Here is all you need to know to make this the best year ever!
Springmill is not on the tour this year; however cars will still drive by to see your displays.
Charities will collect donations on December 4–6, 11–13, and December 16 through Christmas Day.
Judging will be the evening of December 14. Banners will be attached to mailboxes indicating winners and prizes will be awarded to residents.
Luminary pick-up will be at the the Powell Home at 54725 Merrifield on the following dates: Thursday, December 17, 3-5pm; and Saturday, December 19, 2-4pm.
You can call Brian Powell at 574-303-4130, if needed. Luminary cost to residents: Minimum donation of .75 per luminary.
Sand will be delivered by December 17 in the Hearthstone cul de sac.
Police officers will direct traffic Christmas Eve.
Alcohol and Addictions Resource Center (AARC) offers alcohol and other drug prevention, education, advocacy assessment, and referral for individuals and families.
Blue Star Mothers is a private non-profit that supports mothers who havesons or daughters in the U.S. Armed Forces.
Children’s Dispensary the program, A Place to be Me, provides social and recreational programs for young people with developmental, physical and emotional needs.
Center for the Homeless is the largest residential facility in our area for individuals and families who are experiencing homelessness. The center serves men, women, children and veterans each day. We usually support its Montessori Classroom but due to COVID, it is not currently operating.
Family Justice Center serves as a one-stop help center for victims of sexual and domestic violence. It works collaboratively with other non-profits and governmental agencies so that survivors and their families can quickly and confidentially seek resources and information. S-O-S, the rape crisis center, is also a program of the FJC.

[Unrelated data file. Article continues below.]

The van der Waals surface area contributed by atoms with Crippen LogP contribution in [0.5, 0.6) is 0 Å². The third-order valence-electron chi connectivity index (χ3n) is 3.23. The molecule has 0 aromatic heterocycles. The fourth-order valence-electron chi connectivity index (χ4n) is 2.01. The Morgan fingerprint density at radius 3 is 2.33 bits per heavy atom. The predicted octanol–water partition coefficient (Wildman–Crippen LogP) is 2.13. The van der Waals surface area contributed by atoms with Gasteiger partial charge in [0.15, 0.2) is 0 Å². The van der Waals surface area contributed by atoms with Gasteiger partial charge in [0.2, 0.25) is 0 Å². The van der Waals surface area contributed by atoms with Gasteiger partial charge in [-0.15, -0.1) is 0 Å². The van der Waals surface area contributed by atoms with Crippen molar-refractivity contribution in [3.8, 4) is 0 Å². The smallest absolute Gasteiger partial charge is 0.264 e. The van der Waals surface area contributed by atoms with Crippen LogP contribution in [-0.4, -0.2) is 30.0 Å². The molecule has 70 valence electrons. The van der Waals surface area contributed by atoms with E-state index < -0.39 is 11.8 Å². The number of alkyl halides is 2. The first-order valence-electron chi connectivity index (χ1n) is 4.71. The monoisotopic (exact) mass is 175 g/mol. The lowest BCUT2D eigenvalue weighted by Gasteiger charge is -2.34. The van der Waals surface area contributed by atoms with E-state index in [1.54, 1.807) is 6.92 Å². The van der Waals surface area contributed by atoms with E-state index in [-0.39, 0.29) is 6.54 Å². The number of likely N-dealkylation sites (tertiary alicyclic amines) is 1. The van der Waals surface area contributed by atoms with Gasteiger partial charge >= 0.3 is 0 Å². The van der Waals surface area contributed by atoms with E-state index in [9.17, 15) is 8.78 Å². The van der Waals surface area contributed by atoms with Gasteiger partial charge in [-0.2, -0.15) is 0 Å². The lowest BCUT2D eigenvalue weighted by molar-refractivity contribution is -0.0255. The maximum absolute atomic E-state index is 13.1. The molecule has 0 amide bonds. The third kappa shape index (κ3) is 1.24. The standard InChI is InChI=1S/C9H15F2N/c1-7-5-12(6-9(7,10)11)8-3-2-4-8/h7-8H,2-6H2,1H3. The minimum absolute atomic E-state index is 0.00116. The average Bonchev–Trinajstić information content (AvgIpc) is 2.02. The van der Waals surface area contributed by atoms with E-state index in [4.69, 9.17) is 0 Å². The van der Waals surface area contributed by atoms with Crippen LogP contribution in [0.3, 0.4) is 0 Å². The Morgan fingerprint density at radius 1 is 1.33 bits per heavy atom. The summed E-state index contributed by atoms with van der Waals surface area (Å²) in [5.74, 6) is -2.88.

Hannah’s House maternity home provides a safe environment and programming for young pregnant women.
In*Source provides Indiana families and service providers with information and training necessary to assure effective programs and service for children and young adults with disabilities.
Tri Kappa, South Bend Chapter provides financial support for five local charities each year.
Decorating started early this year when some residents took advantage of the balmy weather prior to Thanksgiving. Perhaps others have followed suit and are ready to vie for the following prizes!
Best Front Door
Best Faith-Based Theme
Martha Stewart Would Be Proud
Clark Griswold Would Be Proud
Rookie of the Year — lived here less than a year
Best Artisan (handmade)
Four judges’ picks
Especially for our new residents who have not experienced this time of year in Winding Brook, please know that this is a highly popular event with people coming from literally all over the region. It is their holiday tradition and they come to expect us to outdo ourselves each year. With all of the interest comes traffic particularly Christmas Eve when we light luminaries and are all aglow in more than one way. It gets so busy that police direct traffic for us that evening! Please know that as residents, you have the right to enter Winding Brook Drive against the traffic. Just make it known to the security guards that you live here. The last thing you want to do is get in the line with everyone else and take the tour when all you want is to get home!